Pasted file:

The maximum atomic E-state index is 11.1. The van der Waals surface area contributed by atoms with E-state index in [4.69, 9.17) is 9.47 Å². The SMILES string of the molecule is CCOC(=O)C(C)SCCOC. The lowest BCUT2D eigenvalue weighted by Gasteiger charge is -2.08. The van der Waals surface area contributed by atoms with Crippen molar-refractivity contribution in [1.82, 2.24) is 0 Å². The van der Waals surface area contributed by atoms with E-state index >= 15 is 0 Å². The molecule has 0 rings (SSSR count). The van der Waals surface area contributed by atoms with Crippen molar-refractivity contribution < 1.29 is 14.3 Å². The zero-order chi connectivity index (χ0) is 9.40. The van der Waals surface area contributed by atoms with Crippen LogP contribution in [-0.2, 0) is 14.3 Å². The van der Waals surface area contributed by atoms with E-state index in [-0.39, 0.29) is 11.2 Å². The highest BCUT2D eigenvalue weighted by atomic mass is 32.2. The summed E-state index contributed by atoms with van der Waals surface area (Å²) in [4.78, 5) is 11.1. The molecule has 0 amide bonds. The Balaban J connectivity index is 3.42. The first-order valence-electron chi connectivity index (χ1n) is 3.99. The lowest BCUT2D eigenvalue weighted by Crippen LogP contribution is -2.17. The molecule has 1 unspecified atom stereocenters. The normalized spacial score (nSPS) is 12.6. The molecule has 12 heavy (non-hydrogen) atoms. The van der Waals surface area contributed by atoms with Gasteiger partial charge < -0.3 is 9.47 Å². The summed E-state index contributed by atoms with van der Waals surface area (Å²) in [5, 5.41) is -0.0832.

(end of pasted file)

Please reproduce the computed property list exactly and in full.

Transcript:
The maximum atomic E-state index is 11.1. The van der Waals surface area contributed by atoms with E-state index in [4.69, 9.17) is 9.47 Å². The SMILES string of the molecule is CCOC(=O)C(C)SCCOC. The lowest BCUT2D eigenvalue weighted by Gasteiger charge is -2.08. The van der Waals surface area contributed by atoms with Crippen molar-refractivity contribution in [1.82, 2.24) is 0 Å². The van der Waals surface area contributed by atoms with E-state index >= 15 is 0 Å². The molecule has 0 rings (SSSR count). The van der Waals surface area contributed by atoms with Crippen molar-refractivity contribution < 1.29 is 14.3 Å². The zero-order chi connectivity index (χ0) is 9.40. The van der Waals surface area contributed by atoms with Crippen LogP contribution in [-0.2, 0) is 14.3 Å². The van der Waals surface area contributed by atoms with E-state index in [-0.39, 0.29) is 11.2 Å². The highest BCUT2D eigenvalue weighted by atomic mass is 32.2. The summed E-state index contributed by atoms with van der Waals surface area (Å²) in [4.78, 5) is 11.1. The molecule has 0 amide bonds. The Balaban J connectivity index is 3.42. The first-order valence-electron chi connectivity index (χ1n) is 3.99. The lowest BCUT2D eigenvalue weighted by Crippen LogP contribution is -2.17. The molecule has 1 unspecified atom stereocenters. The normalized spacial score (nSPS) is 12.6. The molecule has 12 heavy (non-hydrogen) atoms. The van der Waals surface area contributed by atoms with Gasteiger partial charge < -0.3 is 9.47 Å². The summed E-state index contributed by atoms with van der Waals surface area (Å²) in [5, 5.41) is -0.0832.